The bikes had been on the streets for two weeks before the fires occurred. In mid-July, the city of San Francisco granted Lyft a temporary permit to deploy its e-bikes after the company sued the city, Tech Crunch reported. The lawsuit, filed in early June, claimed the city was violating a 10-year contract that would give Lyft exclusive rights to operate bike-share programs.
San Francisco Municipal Transportation Agency officials told Tech Crunch they're monitoring the situation.
“We encourage Lyft to put customer safety first," SFMTA said in a statement. "We have an inquiry into Lyft as to the circumstances surrounding this incident as well as to how they intend to prevent any future fires and ensure the safety of customers and the ongoing operability of the bikesharing system. Bikeshare is an important part of the SF transportation system. The agency is working to ensure that our residents can consistently rely on the safety and availability of bikes.”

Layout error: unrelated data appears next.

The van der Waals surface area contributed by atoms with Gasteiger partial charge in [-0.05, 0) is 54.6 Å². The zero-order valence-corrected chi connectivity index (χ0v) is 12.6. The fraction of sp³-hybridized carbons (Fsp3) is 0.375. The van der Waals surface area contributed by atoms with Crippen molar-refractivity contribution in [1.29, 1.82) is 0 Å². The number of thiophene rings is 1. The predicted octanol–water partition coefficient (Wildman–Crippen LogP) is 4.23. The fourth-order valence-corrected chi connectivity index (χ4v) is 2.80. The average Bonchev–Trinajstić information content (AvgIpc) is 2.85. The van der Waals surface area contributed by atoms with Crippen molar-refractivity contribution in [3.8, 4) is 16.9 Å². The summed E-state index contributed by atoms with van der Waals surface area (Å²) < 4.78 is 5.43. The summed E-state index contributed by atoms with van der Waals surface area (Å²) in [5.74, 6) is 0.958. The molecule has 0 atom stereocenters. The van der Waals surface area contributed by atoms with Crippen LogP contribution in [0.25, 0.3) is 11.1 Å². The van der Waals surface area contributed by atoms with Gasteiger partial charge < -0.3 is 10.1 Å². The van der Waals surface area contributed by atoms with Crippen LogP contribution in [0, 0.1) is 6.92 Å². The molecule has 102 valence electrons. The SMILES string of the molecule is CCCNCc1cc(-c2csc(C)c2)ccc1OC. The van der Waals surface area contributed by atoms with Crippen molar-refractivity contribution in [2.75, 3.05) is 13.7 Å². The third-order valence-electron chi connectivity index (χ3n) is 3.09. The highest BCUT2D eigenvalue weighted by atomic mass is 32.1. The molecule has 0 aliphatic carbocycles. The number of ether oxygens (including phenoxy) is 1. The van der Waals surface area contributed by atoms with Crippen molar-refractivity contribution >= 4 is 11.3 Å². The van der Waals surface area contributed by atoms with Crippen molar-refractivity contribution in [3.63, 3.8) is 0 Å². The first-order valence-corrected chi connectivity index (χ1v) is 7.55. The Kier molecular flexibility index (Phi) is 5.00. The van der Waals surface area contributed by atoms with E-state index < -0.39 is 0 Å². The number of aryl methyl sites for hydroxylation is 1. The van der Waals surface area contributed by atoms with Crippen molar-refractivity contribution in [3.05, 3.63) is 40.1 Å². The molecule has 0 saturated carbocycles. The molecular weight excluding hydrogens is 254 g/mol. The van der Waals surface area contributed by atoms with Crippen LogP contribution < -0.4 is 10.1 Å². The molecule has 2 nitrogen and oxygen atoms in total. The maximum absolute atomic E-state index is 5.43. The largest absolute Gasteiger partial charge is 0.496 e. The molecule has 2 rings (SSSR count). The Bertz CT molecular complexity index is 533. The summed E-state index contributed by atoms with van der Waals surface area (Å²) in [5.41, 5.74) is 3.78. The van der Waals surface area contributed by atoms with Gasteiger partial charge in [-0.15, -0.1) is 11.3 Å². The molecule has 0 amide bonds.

These aren't the first incidents of e-bike or scooter batteries catching fire. In March, a fire broke out at Citi Bike's hub in New York that was apparently caused when a set of lithium-ion batteries that were charging caught fire, according to The New York Daily News. Skip and Lime have previously pulled their e-scooters from the streets for battery fires.